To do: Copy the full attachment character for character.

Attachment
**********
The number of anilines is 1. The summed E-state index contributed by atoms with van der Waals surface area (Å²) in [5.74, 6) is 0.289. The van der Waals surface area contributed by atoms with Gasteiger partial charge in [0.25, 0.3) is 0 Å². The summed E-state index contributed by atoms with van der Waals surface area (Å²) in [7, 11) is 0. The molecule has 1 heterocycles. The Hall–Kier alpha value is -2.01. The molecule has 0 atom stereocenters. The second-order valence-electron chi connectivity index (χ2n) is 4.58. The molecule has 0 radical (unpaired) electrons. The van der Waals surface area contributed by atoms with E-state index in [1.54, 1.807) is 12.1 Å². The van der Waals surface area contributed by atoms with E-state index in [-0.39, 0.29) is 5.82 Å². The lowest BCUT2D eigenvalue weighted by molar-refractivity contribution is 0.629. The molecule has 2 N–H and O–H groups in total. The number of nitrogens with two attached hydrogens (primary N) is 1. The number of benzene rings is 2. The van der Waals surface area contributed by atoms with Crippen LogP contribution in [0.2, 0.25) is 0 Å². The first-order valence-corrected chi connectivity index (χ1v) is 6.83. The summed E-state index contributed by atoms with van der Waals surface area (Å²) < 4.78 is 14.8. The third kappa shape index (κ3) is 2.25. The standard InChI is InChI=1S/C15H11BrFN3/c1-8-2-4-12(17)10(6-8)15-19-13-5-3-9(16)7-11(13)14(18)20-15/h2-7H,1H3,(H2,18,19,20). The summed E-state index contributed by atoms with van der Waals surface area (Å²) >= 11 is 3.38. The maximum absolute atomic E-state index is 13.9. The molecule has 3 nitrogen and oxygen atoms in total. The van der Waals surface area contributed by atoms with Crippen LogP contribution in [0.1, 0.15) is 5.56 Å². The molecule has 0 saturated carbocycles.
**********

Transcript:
The number of anilines is 1. The summed E-state index contributed by atoms with van der Waals surface area (Å²) in [5.74, 6) is 0.289. The van der Waals surface area contributed by atoms with Gasteiger partial charge in [0.25, 0.3) is 0 Å². The summed E-state index contributed by atoms with van der Waals surface area (Å²) in [7, 11) is 0. The molecule has 1 heterocycles. The Hall–Kier alpha value is -2.01. The molecule has 0 atom stereocenters. The second-order valence-electron chi connectivity index (χ2n) is 4.58. The molecule has 0 radical (unpaired) electrons. The van der Waals surface area contributed by atoms with E-state index in [1.54, 1.807) is 12.1 Å². The van der Waals surface area contributed by atoms with E-state index in [-0.39, 0.29) is 5.82 Å². The lowest BCUT2D eigenvalue weighted by molar-refractivity contribution is 0.629. The molecule has 2 N–H and O–H groups in total. The number of nitrogens with two attached hydrogens (primary N) is 1. The number of benzene rings is 2. The van der Waals surface area contributed by atoms with Crippen LogP contribution in [0.2, 0.25) is 0 Å². The first-order valence-corrected chi connectivity index (χ1v) is 6.83. The summed E-state index contributed by atoms with van der Waals surface area (Å²) < 4.78 is 14.8. The third kappa shape index (κ3) is 2.25. The standard InChI is InChI=1S/C15H11BrFN3/c1-8-2-4-12(17)10(6-8)15-19-13-5-3-9(16)7-11(13)14(18)20-15/h2-7H,1H3,(H2,18,19,20). The summed E-state index contributed by atoms with van der Waals surface area (Å²) >= 11 is 3.38. The maximum absolute atomic E-state index is 13.9. The molecule has 3 nitrogen and oxygen atoms in total. The van der Waals surface area contributed by atoms with Crippen LogP contribution in [0.1, 0.15) is 5.56 Å². The molecule has 0 saturated carbocycles.